... Some studies found that exposure to severe famine in the prenatal or postnatal period was associated with the development of type 2 diabetes in adulthood. Data from different periods of famine around the world have been utilized to explore the association of early life malnutrition and type 2 diabetes risk in adulthood, and the "famine effect" has been found in China and some foreign studies, including Asian, European, and African populations [4][5][6][7][8][9][10][11]. The individuals exposed to famine may involve adaptations to malnutrition, with fetal adaptations including reduced growth, small size at birth, or low birth weight [12]. ...
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Increasing studies have demonstrated that gene and famine may interact on type 2 diabetes risk. The data derived from the cross-sectional 2010–2012 China National Nutrition and Health Survey (CNNHS) was examined to explore whether gene and famine interacted to influence type 2 diabetes risk. In total, 2216 subjects were involved. The subjects born in 1960 and 1961 were selected as the famine-exposed group, whereas subjects born in 1963 were selected as the unexposed group. A Mass Array system was used to detect the genotypes of 50 related single-nucleotide polymorphisms (SNPs). Interactions were found between prenatal exposure to famine and ten SNPs (rs10401969, rs10886471, rs10946398, rs1470579, rs2796441, rs340874, rs3794991, rs5015480, rs7961581, and rs9470794) on type 2 diabetes risk after adjustments. The stratified results showed that famine exposure exacerbated the effect of CILP2-rs10401969 to fasting serum insulin (FINS), GRK5-rs10886471 to fasting plasma glucose (FPG) and FINS, IGF2BP2-rs1470579 to FINS, TLE1-rs2796441 to impaired fasting glucose (IFG), PROX1-rs340874 to impaired glucose tolerance (IGT), GATAD2A-rs3794991 to FINS, TSPAN8/LGR5-rs7961581 to FPG, and ZFAND3-rs9470794 to IGT and FINS. Famine exposure weakened the effect of CDKAL1-rs10946398 to type 2 diabetes. Famine exposure weakened the effect of HHEX-rs5015480 to IFG, but exacerbated the effect of HHEX-rs5015480 to FINS. The present study suggests that ten SNPs may affect type 2 diabetes risk in interaction with prenatal exposure to Chinese famine.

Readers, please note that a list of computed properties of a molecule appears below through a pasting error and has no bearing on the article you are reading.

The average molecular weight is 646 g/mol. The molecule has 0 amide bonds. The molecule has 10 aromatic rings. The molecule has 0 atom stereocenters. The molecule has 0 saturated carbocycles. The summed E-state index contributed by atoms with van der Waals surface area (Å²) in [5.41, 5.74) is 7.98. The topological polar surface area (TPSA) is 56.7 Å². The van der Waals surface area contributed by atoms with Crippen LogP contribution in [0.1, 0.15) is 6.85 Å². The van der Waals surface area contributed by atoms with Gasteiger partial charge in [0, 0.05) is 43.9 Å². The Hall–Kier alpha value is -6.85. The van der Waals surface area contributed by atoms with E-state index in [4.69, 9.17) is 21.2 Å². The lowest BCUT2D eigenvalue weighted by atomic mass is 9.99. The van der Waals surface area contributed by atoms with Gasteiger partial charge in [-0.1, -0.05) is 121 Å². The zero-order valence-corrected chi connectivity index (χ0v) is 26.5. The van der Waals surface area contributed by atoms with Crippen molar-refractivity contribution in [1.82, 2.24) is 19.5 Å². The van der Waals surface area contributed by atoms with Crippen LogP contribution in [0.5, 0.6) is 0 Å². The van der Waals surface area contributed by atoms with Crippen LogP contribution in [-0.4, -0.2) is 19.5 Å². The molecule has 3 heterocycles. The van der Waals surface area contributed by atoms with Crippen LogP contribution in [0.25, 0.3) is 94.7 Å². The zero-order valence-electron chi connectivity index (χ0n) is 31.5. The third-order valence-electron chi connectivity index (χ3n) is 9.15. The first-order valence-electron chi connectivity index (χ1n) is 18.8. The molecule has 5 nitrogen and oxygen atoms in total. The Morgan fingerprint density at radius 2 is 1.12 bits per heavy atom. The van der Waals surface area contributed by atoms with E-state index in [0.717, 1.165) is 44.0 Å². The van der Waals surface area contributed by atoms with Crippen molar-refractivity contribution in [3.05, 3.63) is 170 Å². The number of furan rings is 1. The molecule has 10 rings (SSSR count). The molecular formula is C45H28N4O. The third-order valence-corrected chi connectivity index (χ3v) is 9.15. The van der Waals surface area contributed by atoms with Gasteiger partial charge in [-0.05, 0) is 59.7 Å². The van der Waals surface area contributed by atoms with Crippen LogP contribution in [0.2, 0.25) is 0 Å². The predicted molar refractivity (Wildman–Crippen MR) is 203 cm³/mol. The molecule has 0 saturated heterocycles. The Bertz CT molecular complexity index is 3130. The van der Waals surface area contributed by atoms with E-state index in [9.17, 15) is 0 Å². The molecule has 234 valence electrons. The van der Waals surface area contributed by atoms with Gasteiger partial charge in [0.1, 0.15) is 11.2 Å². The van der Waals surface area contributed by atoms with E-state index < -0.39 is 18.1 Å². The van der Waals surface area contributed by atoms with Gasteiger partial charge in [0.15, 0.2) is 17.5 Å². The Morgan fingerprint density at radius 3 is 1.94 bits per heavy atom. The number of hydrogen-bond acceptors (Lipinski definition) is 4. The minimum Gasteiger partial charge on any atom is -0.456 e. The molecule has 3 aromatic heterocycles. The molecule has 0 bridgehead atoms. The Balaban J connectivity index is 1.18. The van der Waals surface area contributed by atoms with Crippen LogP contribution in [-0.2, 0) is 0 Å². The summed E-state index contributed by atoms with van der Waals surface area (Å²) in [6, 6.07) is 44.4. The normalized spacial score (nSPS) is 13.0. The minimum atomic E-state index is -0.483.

... A meta-analysis study also observed strong link between famine exposure and growing T2D risk in adulthood (95% CI = 1.17-1.63 and pooled RR (relative risk) = 1.38) (Liu et al., 2018). Adults which experienced famine in utero had poor tolerance of glucose in comparison to those who were not experienced famine (Ravelli et al., 1998). ...